A Nightmare on Broad Street; The Downfall of the Philadelphia Flyers

Posted: December 12, 2013 in Uncategorized
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holmy

 

The date was was June 9th, 2010. The venue was Wachovia Center in Philadelphia. On that evening, the Chicago Blackhawks won the Stanley Cup, defeating the Philadelphia Flyers in overtime of game six on a goal by Patrick Kane.

At the time, many believed that these were two teams going in completely opposite directions, and not the ones that you would think based on the last three years. Chicago, despite their championship, was on the verge of salary cap hell. Their high priced signings of Brian Campbell and Marian Hossa, coupled with their upcoming contract negotiations with Niklas Hjalmarsson, Jonathan Toews, Patrick Kane, and Duncan Keith; were believed to be the dagger in Chicago’s dynastic dreams.

Meanwhile, the Flyers had the cap space and the youth that was expected to trigger a dynasty of their own on Broad Street. Philadelphia possessed a young forward corps led by Mike Richards, Jeff Carter, and Claude Giroux and one of the deepest defensive lineups in the league, with Chris Pronger, Kimmo Timonen, Matt Carle, and Braydon Coburn leading the way.

Fast forward three long years to last night’s 7-2 drubbing at the hands of the Blackhawks, and it’s clear which team came out of the post-Finals rubble with the upper hand. Chicago, poised to make a run to their third Cup in five years, skated circles around a Flyers team that looked slower than a fat kid running the mile.

Gone are the Mike Richards and Jeff Carters of the world. Instead, the Flyers have players like Brayden Schenn, Wayne Simmonds, and Jakub Voracek. While these are talented youngsters in their own right, their lack of puck moving ability and finishing touch is apparent. Blaming Claude Giroux, whose promotion to captain has coincided with the Flyers’ tumble to the bottom of the Eastern Conference, is a copout. Give Giroux an actual finisher on his first line, and you might see a return to the point-per-game pace the 25-year old exhibited between 2010-2012. How can anyone expect Giroux to thrive when his line mates are Sideshow Bob (Scott Hartnell) and Otto Mann (Voracek)?

Now, this brings us back to the man behind the team’s fall from grace, General Manager Paul Holmgren (pictured). Once considered a successful executive with ice water in his veins and a penchant for pulling miracles out of his hat (Ville Leino, anyone?); Holmgren is now the puppeteer pulling the strings of a failed experiment. His trades of Richards and Carter netted them only one marketable talent in Sean Couturier. Other than that, Holmgren sent the team’s leaders packing for an enigma (Voracek), a tough guy with very limited skills with the puck (Simmonds), and a likely bust with zero confidence when the puck is on his stick (Schenn).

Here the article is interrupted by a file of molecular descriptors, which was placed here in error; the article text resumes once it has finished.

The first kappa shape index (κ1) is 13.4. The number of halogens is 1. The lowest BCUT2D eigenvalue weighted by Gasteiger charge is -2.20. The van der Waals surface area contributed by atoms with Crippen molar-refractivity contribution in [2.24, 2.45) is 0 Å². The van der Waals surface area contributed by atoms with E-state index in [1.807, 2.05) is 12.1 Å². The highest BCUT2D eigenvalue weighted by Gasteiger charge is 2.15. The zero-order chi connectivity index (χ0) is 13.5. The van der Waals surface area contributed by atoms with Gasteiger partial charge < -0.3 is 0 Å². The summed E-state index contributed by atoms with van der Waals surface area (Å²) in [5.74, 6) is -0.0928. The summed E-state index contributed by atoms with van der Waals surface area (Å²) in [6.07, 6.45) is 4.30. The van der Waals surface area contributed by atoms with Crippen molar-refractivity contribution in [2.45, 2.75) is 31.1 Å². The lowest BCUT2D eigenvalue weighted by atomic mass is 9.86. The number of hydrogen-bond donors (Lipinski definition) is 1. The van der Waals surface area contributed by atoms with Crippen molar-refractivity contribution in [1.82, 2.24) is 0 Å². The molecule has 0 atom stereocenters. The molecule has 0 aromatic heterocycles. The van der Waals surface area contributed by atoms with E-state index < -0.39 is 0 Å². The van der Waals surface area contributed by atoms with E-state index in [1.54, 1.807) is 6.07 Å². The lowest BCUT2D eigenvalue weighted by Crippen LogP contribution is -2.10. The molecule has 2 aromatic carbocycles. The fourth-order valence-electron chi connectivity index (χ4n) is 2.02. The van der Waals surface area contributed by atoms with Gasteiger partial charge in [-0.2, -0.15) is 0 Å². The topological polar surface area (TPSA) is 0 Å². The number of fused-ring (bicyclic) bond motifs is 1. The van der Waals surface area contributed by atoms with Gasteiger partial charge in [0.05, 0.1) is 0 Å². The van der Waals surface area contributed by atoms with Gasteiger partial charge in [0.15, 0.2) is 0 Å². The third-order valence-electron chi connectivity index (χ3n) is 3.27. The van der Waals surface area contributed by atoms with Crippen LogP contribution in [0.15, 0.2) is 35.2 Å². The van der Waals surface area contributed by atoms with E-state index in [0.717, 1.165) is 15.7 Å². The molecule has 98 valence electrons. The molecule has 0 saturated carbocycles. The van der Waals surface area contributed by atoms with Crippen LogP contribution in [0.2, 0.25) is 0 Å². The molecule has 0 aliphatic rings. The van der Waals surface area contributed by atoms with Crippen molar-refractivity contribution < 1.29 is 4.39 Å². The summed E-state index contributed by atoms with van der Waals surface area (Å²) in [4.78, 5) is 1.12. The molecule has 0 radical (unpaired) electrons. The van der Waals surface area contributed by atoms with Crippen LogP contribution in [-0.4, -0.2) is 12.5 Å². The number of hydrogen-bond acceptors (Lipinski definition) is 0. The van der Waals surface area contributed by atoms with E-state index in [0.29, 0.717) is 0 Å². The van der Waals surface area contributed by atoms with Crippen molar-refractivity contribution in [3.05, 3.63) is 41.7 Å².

Never before has one team had so much trouble moving the puck into the attacking zone. At this point, Philadelphia’s only chance of scoring is on the power play, where they are just as likely to allow a short handed goal this season (4 SHG against, tied for third from last in the NHL).

The moves that Holmgren has made since that fateful June evening have left this franchise in ruins. James van Riemsdyk, who was shipped to Toronto by Holmgren prior to the 2012-2013 season, has 25 points this season. Meanwhile, the Flyers are led in that category by Giroux with a whopping 21. The return in that JVR deal, Luke Schenn, has been a turnover machine and an absolute turnstile in his own zone.

Holmgren’s failures to acquire Shea Weber (thanks to his reluctance to part with Schenn at the time), Ryan Suter, or Zach Parise left the team without any top level talent outside of Giroux. One thing Holmgren has been good at, however, is signing underperforming veterans to ridiculous contracts. If it weren’t for the new CBA’s compliance buyout clause, the team would be stuck with Daniel Briere’s $6+ million salary and Ilya Bryzgalov’s $5+ million salary for the foreseeable future. This team is a train wreck, and it could even be worse! That’s just how bad Holmgren has run this franchise since 2010.

Even this past offseason has proven to be a debacle. Holmgren’s stopgap signing on defense, Mark Streit, is clearly on the way down, with a paltry one goal so far this season. The 36-year old is signed for three more seasons after this one. As a 35+ contract, Streit’s cap hit will not come off the payroll if he is waived or retires. The Flyers also have no more compliance buyouts to aid them in their rebuilding. In other words, it may seem bad to be a Flyers fan now. But, just wait until 2015. This team is a mess, and nothing short of a massive fire sale can save them.

The Flyers were once a franchise that thrived year in and year out. Their run of 16 postseason appearances in 18 years was one that books are written about. Now, the party is over. This isn’t your father’s Philadelphia Flyers. There will be no orange crush come May for the next few years. At least not until Paul Holmgren is fired for his miserable performance as GM since that fateful night of June 9th, 2010.

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